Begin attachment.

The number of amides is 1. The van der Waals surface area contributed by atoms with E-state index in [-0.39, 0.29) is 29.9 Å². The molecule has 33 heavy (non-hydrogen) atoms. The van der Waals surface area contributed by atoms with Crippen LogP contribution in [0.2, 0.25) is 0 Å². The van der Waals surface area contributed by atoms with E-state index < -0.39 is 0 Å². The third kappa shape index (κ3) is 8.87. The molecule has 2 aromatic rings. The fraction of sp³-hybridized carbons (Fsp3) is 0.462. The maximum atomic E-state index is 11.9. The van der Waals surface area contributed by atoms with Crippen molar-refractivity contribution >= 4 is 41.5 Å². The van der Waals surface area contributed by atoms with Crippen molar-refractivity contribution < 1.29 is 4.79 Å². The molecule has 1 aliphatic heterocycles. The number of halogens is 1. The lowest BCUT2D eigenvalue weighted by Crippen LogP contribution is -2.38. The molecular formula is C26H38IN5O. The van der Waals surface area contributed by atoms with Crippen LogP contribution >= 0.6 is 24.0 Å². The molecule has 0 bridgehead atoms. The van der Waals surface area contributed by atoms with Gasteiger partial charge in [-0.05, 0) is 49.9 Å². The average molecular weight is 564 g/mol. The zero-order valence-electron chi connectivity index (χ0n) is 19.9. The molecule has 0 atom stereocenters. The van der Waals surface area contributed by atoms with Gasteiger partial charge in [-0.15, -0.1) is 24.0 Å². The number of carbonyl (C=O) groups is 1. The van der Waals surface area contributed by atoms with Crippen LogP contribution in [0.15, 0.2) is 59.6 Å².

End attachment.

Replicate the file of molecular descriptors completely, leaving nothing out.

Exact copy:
The number of amides is 1. The van der Waals surface area contributed by atoms with E-state index in [-0.39, 0.29) is 29.9 Å². The molecule has 33 heavy (non-hydrogen) atoms. The van der Waals surface area contributed by atoms with Crippen LogP contribution in [0.2, 0.25) is 0 Å². The van der Waals surface area contributed by atoms with E-state index < -0.39 is 0 Å². The third kappa shape index (κ3) is 8.87. The molecule has 2 aromatic rings. The fraction of sp³-hybridized carbons (Fsp3) is 0.462. The maximum atomic E-state index is 11.9. The van der Waals surface area contributed by atoms with Crippen molar-refractivity contribution >= 4 is 41.5 Å². The van der Waals surface area contributed by atoms with Crippen molar-refractivity contribution < 1.29 is 4.79 Å². The molecule has 1 aliphatic heterocycles. The number of halogens is 1. The lowest BCUT2D eigenvalue weighted by Crippen LogP contribution is -2.38. The molecular formula is C26H38IN5O. The van der Waals surface area contributed by atoms with Crippen LogP contribution >= 0.6 is 24.0 Å². The molecule has 0 bridgehead atoms. The van der Waals surface area contributed by atoms with Gasteiger partial charge in [-0.05, 0) is 49.9 Å². The average molecular weight is 564 g/mol. The zero-order valence-electron chi connectivity index (χ0n) is 19.9. The molecule has 0 atom stereocenters. The van der Waals surface area contributed by atoms with Gasteiger partial charge in [-0.15, -0.1) is 24.0 Å². The number of carbonyl (C=O) groups is 1. The van der Waals surface area contributed by atoms with Crippen LogP contribution in [0.15, 0.2) is 59.6 Å².